A federal trial judge in Kentucky recently dismissed a federal False Claims Act (FCA) action arising out of alleged violations of the Stark law. The case involved referrals to a free-standing hospital by certain medical school faculty physicians, and contributions by that hospital to the medical school’s foundation. The court concluded that the payments satisfied the academic medical center exception to the Stark law, and, therefore, dismissed the claim.
The case, U.S. ex rel Villafane v. Solinger, involved payments from the University of Louisville Medical School’s foundation to faculty physicians, and the faculty physicians’ referral of patients to free-standing Kosair Children’s Hospital — which referrals were allegedly rewarded by contributions from Kosair to the foundation.
Solinger is significant because the court refused to apply Stark regulations hyper-technically. Instead, the court analyzed the arrangement consistent with the goal of preventing health care fraud, rather than rigid regulatory compliance. However, Solinger’s significance is also tempered because a federal trial court opinion from Kentucky has limited precedential value in Maryland or elsewhere.
A. The AMC Exception
The Stark law prohibits a physician from referring designated health services (DHS), such as in-patient and outpatient hospital services, to an entity in which that physician has a financial relationship when the referred DHS is paid for by Medicare or Medicaid.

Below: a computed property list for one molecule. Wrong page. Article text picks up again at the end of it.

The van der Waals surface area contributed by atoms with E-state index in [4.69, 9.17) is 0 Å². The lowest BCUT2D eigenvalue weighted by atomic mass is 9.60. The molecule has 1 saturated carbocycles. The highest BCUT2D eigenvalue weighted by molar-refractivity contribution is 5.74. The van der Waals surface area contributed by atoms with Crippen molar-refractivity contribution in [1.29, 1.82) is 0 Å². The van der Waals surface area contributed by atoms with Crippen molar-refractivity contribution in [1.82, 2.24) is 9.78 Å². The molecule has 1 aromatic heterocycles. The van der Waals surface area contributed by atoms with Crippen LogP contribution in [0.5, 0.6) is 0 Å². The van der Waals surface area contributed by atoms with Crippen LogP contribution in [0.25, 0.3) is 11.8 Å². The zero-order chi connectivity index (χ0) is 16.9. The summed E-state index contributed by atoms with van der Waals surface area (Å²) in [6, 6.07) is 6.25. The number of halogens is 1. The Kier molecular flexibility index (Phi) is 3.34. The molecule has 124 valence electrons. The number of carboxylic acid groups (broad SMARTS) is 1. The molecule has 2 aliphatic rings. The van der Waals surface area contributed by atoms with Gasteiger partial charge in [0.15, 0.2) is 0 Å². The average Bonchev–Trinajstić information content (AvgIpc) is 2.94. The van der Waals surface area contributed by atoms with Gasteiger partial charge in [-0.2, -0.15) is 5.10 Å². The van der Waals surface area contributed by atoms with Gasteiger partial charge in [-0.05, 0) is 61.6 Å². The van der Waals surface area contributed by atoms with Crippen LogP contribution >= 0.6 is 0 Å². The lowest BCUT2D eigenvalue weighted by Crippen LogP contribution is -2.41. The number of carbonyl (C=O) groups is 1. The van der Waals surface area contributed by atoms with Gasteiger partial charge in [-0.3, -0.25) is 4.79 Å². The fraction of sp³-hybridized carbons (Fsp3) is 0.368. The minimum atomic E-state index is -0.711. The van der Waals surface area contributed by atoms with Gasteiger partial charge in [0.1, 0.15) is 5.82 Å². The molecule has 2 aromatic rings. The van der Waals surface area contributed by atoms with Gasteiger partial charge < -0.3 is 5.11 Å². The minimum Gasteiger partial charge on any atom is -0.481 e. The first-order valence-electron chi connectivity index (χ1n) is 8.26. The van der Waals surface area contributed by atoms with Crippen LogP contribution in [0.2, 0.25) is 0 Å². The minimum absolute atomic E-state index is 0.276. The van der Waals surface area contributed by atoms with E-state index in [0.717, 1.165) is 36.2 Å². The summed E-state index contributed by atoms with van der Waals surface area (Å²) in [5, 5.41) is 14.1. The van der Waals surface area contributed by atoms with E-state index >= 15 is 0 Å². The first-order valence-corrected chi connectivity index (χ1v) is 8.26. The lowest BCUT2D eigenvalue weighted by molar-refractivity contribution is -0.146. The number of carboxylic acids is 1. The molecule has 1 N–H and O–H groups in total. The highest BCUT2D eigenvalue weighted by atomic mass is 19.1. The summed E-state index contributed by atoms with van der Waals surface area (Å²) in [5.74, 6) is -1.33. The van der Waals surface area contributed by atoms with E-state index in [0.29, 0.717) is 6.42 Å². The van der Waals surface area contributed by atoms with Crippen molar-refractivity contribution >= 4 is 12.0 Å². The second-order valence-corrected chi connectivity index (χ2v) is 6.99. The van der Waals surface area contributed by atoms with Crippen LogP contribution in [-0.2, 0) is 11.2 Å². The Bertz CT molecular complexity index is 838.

Financial relationships that satisfy the academic medical center exception to the Stark law, however, do not violate Stark. According to the exception, among other requirements, physicians must perform either “substantial” academic services and/or “substantial” clinical teaching services.
To qualify for the academic medical center exception, the compensation paid to the physicians must also pass both a referral test and a ceiling test. For the referral test, the compensation paid by each component of the academic medical center must be set in advance and cannot take into account the volume or value of referrals or other business generated within the academic medical center by the referring physician.
For the ceiling test, the aggregate compensation paid by all of the academic medical center components cannot exceed fair market value for the services provided by the referring physician.
Particularly relevant to Solinger, the financial relationships between the academic medical center and its affiliated entities also must satisfy certain formalities. One or more writings must document these relationships, and the writings must be adopted by each component of the center.
B. The Decision
Although the Solinger court reviewed different aspects of the parties’ relationships, the trial court’s treatment of the following issues demonstrates the court’s pragmatic approach to the academic medical center Stark exception.